Alison Sound

Anyone who’s written about Seymour and Belize Inlets says that Alison Sound, off Belize Inlet, is the most beautiful spot here. We agree. Several waterfalls gush from the north shore en route, and the entrance to the sound itself is striking. A massive slide has scoured a huge section of shoreline. Kilometer-high mountains soar above a waterway that narrows to a channel less than 100 meters wide.  Just before the narrows, a 150-meter sheer, black cliff rears along the north shore; scattered trees cling impossibly to fissures in the surface.  Beyond the narrows, a 500-meter cone juts skyward.

Two impressive pictographs are painted on north shore bluffs here, one just outside the entrance, and the other in a crevice directly west of Summers Bay. Provincial archaeologists believe that both may commemorate an 1868 Native attack on the trading vessel Thornton and a retaliatory British gunboat shelling of the settlement at Village Cove in Mereworth Sound.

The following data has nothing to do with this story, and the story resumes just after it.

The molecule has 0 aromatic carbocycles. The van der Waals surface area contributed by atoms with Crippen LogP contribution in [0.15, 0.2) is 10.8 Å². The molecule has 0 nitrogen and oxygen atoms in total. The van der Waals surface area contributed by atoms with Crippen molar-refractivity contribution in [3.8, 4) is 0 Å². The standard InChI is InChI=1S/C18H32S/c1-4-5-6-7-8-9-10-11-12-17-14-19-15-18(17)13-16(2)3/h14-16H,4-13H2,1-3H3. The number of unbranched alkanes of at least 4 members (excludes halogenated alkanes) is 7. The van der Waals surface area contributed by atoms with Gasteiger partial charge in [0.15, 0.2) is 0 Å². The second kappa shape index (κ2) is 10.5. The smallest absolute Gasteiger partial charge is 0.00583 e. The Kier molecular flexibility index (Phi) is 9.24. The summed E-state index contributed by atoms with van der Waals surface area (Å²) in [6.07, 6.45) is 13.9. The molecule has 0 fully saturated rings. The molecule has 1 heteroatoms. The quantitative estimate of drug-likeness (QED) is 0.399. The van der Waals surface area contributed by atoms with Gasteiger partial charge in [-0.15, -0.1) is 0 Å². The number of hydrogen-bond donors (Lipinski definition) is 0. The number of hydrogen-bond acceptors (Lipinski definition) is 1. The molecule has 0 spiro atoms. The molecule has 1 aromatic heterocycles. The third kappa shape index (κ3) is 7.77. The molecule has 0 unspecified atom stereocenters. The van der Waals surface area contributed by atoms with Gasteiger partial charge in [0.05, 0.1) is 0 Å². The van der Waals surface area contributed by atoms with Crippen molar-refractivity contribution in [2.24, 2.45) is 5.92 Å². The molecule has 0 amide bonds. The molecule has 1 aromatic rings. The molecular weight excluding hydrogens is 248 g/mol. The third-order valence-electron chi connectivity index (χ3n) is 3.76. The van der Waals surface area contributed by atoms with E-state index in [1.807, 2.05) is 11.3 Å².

We anchored at Alison Sound’s head, where the scenery rivaled Princess Louisa Inlet. Waterfalls spilled down 1000-meter slopes. The Waump Creek and another unnamed one empty into lush lowlands below towering black cliffs, with snow-capped peaks visible through the delta. The creeks were wonderful kayak territory. The flora and fauna were thick and healthy, and those big cliffs stood above us at every turn.

For more detail on Alison Sound, directions and anchoring advice, see Chapter Ten, Seymour Inlet, in Cruising the Secret Coast.




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